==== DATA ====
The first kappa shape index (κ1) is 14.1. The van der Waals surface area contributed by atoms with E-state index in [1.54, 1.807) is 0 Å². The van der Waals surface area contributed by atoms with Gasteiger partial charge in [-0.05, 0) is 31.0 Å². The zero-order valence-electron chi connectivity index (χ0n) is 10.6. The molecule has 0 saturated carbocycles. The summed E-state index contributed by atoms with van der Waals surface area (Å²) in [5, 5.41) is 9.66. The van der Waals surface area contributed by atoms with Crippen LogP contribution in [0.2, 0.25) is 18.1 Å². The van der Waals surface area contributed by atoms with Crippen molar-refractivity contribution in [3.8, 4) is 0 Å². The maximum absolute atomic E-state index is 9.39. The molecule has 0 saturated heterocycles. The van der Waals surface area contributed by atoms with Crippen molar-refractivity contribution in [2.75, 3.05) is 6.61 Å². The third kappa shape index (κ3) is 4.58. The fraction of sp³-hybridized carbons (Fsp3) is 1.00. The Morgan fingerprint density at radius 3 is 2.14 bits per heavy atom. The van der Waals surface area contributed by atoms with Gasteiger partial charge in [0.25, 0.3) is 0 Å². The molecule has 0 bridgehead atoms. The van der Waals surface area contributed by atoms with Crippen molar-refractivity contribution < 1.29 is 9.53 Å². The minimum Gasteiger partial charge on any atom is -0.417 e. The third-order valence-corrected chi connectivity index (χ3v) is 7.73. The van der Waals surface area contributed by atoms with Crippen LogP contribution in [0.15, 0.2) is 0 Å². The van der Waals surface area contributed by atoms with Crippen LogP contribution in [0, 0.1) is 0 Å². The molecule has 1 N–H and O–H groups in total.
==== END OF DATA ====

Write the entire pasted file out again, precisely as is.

The first kappa shape index (κ1) is 14.1. The van der Waals surface area contributed by atoms with E-state index in [1.54, 1.807) is 0 Å². The van der Waals surface area contributed by atoms with Gasteiger partial charge in [-0.05, 0) is 31.0 Å². The zero-order valence-electron chi connectivity index (χ0n) is 10.6. The molecule has 0 saturated carbocycles. The summed E-state index contributed by atoms with van der Waals surface area (Å²) in [5, 5.41) is 9.66. The van der Waals surface area contributed by atoms with Crippen LogP contribution in [0.2, 0.25) is 18.1 Å². The van der Waals surface area contributed by atoms with Crippen molar-refractivity contribution in [3.8, 4) is 0 Å². The maximum absolute atomic E-state index is 9.39. The molecule has 0 saturated heterocycles. The van der Waals surface area contributed by atoms with Crippen molar-refractivity contribution in [2.75, 3.05) is 6.61 Å². The third kappa shape index (κ3) is 4.58. The fraction of sp³-hybridized carbons (Fsp3) is 1.00. The Morgan fingerprint density at radius 3 is 2.14 bits per heavy atom. The van der Waals surface area contributed by atoms with Gasteiger partial charge in [0.25, 0.3) is 0 Å². The molecule has 0 bridgehead atoms. The van der Waals surface area contributed by atoms with Crippen molar-refractivity contribution < 1.29 is 9.53 Å². The minimum Gasteiger partial charge on any atom is -0.417 e. The third-order valence-corrected chi connectivity index (χ3v) is 7.73. The van der Waals surface area contributed by atoms with Crippen LogP contribution in [0.15, 0.2) is 0 Å². The van der Waals surface area contributed by atoms with Crippen LogP contribution in [0, 0.1) is 0 Å². The molecule has 1 N–H and O–H groups in total.